McCarthy says he has not given up on Saks and has a lot of specialty retailers that are interested in Bay Plaza. He's not going after a discount store. But he's committed to filling Bay Plaza with a broad range of retailers that appeal to pocketbooks of all sizes _ the same formula that paid off for Country Club Plaza, the company's landmark project in Kansas City.
How it's done
Assembling retailers for a regional mall is like playing three-dimensional chess. Plenty of retailers want to be in new malls. But lining them up requires the skills of a United Nations diplomat. Retailers have herd instincts. And none wants to be first to sign a lease.
Regional malls feed off traffic drawn by anchor stores. So department stores get the best deals. Then, specialty retailers are signed up at rents that have been inflated to make up what the developer gave away to get the department stores.
Without anchors, no lender will finance a mall these days. So a lack of signed leases from specialty retailers means little early on, most experts say. It's a process that consumes years, not months. And Bay Plaza has been working hard at finding an anchor for almost two years.
"They're really rookies, babies in this market," said Wayne Litzau, vice president of JMB Development Co., which is building Brandon Town Center for a scheduled opening in 1993. "We've been at it here for seven years. Until last week, I said we had five anchors committed. Now I have to say up to five. Today everybody in retailing is grappling with their strategy."
Sometimes having a good anchor isn't enough. Old Hyde Park Village in Tampa is considered a success today. But Jacobson's was alone there for years. John Stevelberg, formerly the leasing manager for the village, compared the process of wooing retailers there to "chipping away at a block of ice." Sharper Image was still negotiating a lease after it opened its store.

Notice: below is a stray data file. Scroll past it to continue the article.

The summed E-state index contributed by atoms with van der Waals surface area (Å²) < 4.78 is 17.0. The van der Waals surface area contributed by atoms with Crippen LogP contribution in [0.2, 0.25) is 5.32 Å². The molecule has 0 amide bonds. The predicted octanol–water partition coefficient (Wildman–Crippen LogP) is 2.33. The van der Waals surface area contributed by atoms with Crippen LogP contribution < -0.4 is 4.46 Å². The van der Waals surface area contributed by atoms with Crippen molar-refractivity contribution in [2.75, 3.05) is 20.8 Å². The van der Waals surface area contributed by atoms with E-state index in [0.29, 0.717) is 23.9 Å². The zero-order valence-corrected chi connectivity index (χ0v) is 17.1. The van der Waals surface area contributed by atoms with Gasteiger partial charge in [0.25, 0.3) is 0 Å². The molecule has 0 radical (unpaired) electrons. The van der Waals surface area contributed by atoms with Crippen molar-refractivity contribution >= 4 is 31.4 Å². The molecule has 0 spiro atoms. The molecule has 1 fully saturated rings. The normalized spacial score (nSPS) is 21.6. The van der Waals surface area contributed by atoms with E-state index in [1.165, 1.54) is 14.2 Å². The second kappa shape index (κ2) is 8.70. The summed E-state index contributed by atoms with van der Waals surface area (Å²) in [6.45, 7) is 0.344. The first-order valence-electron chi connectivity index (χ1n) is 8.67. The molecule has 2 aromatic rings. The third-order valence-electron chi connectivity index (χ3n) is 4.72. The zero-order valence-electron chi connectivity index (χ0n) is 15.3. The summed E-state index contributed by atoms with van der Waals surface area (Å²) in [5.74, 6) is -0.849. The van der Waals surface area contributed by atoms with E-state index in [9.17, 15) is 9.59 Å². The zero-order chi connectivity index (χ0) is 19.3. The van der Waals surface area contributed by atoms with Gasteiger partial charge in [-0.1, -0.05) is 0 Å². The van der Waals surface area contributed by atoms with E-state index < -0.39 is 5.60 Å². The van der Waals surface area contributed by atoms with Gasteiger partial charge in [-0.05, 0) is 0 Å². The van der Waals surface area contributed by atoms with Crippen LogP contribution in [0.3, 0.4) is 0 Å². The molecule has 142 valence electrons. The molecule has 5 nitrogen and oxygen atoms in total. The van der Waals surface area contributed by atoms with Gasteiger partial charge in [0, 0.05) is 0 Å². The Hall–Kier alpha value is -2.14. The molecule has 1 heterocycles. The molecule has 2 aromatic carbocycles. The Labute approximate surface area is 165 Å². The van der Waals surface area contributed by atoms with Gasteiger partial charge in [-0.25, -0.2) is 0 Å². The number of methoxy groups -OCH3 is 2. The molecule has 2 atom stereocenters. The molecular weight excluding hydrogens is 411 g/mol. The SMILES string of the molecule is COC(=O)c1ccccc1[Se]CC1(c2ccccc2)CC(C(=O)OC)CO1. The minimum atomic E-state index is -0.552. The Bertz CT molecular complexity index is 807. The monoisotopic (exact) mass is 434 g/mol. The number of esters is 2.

Department stores are not eager to be downtown anywhere. In fact, Maas Brothers in downtown St. Petersburg is one of only two survivors in the downtowns of major Florida cities.
A few downtown malls have worked as redevelopment projects, notably in San Diego and Columbus, Ohio.
"But you need people to attract business," said Stanley Marcus, a retail consultant who shaped Neiman Marcus, the only department store left in downtown Dallas. "The suburbs are where people live. Unless people live there, a mall won't bring them in."
How it's changed
A few years ago, big-name department stores wanted free land, a building and a parking lot before committing to a mall.
Today the price has doubled for the big names. Some get free rent for 20 years plus their first year's inventory to stock the store.
Federated/Allied got $38-million worth of concessions to put a Bloomingdale's in a Minneapolis mall now under construction. Debt-ridden Macy's got a similar offer to open in Miami's Bakery Center, a struggling restaurant and retail complex that opened between pricey Coconut Grove and Dadeland four years ago. A judge in the Federated/Allied bankruptcy case approved the Bloomingdale's deal because the beleaguered retailer had nothing at risk.
Retailers comb maps to pick store sites. Their decisions are guided by years of working the suburbs. They want visibility on major highways and easy access.
For a regional mall, they want 250,000 people living within five miles, up to 350,000 within 10. They want high percentages of respectable household income. Even more crucial now are estimates of disposable income.
In a down economy, Bay Plaza is also working at another disadvantage. Nichols is highly respected among retailers, but the St. Petersburg project would only be Nichols' second mall. So it cannot twist retailers' arms with the same power as the nation's biggest mall builders. Because they build so many malls, giants like Melvin Simon & Associates, JMB and Edward J. DeBartolo Corp. can force department stores to accept spots in more risky sites by packaging them with sure-bet locations.
Even when the economy improves, there will not be a return to the retail building binge of the 1980s. Fundamental changes are at work in what people buy and where.
Management Horizons, the Price Waterhouse retail unit, estimates that constant-dollar retail sales growth in the United States will drop by half to 1.5 percent a year in the 1990s. And more shoppers see a trip to the mall as just another shopping trip.
"The consumer of the 1990s will be older and shops differently," said Dan Sweeney, Management Horizons' chairman. "She makes fewer trips. She visits fewer stores. She places more value on convenience. She is more store and brand loyal. This is not a consumer who is anxiously awaiting a brand new, six-anchor, 1-million-square-foot shopping center."